In September 1897, 23-year-old Winston Churchill, then a soldier with the British army in India, took part in a punitive raid to put down rebellious tribes in the Mamund Valley of India’s North-West Frontier Province. The British response to the Pathans fighting for their lands, as recorded by Churchill was, “We proceeded systematically, village by village, and we destroyed the houses, filled up the wells, blew down the towers, cut down the great shady trees, burned the crops and broke the reservoirs in punitive devastation.”
Reading this it is hard to argue that these atrocities do not match those now being committed by Putin’s soldiers in Ukraine. And such violence was by no means unusual during British rule in India. It was the standard British way of dealing with tribals determined to preserve their way of life.
What makes this interesting is how Churchill justified it. In his book Frontiers and Wars, he wrote, “I invite the reader to examine the question of the legitimacy of village-burning for himself. A camp of a British brigade, moving at the order of the Indian government under the acquiescence of the people of the United Kingdom is attacked at night. Several valuable and expensive officers, soldiers and animals are killed and wounded. The assailants retire to the hills. Thither it is impossible to follow them. They cannot be caught. They cannot be punished. Only one remedy remains – their property must be destroyed. Their villages are made hostage for their good behaviour . . . Of course it is cruel and barbarous, as is much else in war, but it is only an unphilosophic mind that will hold it legitimate, to take a man’s life and illegitimate to destroy his property. In official parlance the burning of villages is described euphemistically as, ‘So many villages were visited and punished’, or, again, ‘The fortifications were demolished’. I do not believe in all this circumlocution. The lack of confidence in the good sense of the British democracy, which the Indian government displays, is one of its least admirable characteristics. The people of our islands only require to have the matter put fairly before them to arrive at sound, practical conclusions. If this were not so, we would not occupy our present position in the world.”
Yet, nearly a quarter of century later he, by then minister, was indulging in the same twisting of facts. In 1920, Churchill, responding to Brig Gen Dyer’s decision to fire on unarmed civilians in Amritsar, an action which killed some 400 civilians, told the House of Commons it was “absolutely foreign to the British way of doing things”. Over the years, Churchill’s views have proved very handy for British politicians for one of the worst atrocities of the empire. David Cameron invoked them when, as prime minister, he visited the memorial at Amritsar to avoid having to apologise. Yet, as Caroline Elkins argues, Amritsar was not a one-off perpetrated by the rogue Dyer.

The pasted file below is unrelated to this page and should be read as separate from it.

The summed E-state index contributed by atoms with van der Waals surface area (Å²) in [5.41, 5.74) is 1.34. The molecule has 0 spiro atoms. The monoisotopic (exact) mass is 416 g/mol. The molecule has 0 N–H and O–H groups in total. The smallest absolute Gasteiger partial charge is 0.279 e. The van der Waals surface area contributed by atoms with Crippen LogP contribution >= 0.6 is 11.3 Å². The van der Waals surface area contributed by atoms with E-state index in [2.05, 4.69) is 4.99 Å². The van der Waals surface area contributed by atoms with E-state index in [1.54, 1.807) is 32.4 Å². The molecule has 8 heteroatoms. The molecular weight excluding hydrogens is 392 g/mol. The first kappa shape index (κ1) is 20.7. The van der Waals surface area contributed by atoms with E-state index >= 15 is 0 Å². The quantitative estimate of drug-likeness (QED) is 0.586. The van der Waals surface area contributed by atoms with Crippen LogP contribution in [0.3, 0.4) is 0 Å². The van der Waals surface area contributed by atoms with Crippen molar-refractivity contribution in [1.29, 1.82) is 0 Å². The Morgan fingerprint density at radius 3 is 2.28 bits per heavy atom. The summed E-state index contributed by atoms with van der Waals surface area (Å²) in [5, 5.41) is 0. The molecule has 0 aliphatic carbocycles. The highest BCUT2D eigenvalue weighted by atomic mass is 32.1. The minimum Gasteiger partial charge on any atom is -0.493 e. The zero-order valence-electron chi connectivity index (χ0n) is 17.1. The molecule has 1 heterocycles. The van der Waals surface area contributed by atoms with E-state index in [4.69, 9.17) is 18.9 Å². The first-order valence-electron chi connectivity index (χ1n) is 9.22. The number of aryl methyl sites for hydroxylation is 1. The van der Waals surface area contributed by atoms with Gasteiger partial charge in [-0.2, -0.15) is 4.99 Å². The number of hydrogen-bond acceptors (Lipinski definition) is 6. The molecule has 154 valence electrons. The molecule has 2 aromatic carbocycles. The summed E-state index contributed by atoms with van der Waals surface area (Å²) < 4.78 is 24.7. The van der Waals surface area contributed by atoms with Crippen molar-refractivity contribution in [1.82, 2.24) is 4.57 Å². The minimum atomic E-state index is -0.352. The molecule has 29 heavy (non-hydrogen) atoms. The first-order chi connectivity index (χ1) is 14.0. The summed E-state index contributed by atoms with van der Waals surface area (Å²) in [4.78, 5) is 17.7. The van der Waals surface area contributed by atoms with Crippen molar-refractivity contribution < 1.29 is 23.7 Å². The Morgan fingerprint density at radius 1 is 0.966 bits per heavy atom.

Just over 30 years after Amritsar, between 1952 and 1960, the British used barbarous force in putting down the Mau Mau rebellion in Kenya which Elkins wrote about in her groundbreaking book Imperial Reckoning: The Untold Story of Britain’s Gulag in Kenya. Elkins’s research provided evidence for the unprecedented legal claim made by five survivors of that violence in 2009 during which the British government sensationally disclosed that it had “discovered “ a huge cache of files hidden away in Hanslope Park in Buckinghamshire. These proved so devastating that it led to a settlement with the claimants and an unprecedented apology by William Hague, the foreign secretary, in the House of Commons whose tone was very different to the one Churchill had used to excuse Amritsar.
For Elkins, the Mau Mau atrocities raised, “unanswered questions about violence in the British empire” and this book is her answer. It deals with Britain’s second empire in Asia and Africa, after it had lost its first, the American colonies, and on which, as the saying went, “the sun never set”. Elkins, with amazing research, convincingly shows that the sun never set because the British used what she calls “legalised violence” to put down any attempt to challenge its rule. In the process she also explodes the myth that the empire was not central to British life or not supported by most of the nation including both the Labour and Conservative parties.
The majority of the British, who still see the empire as a force of good, may condemn this as a wokeish attempt to rewrite history, worse still done by an American historian. But this is a story that has not been told. In this case, the rewriting is fully justified and long overdue and, as William Faulkner said, “The past is never dead. It’s not even past.”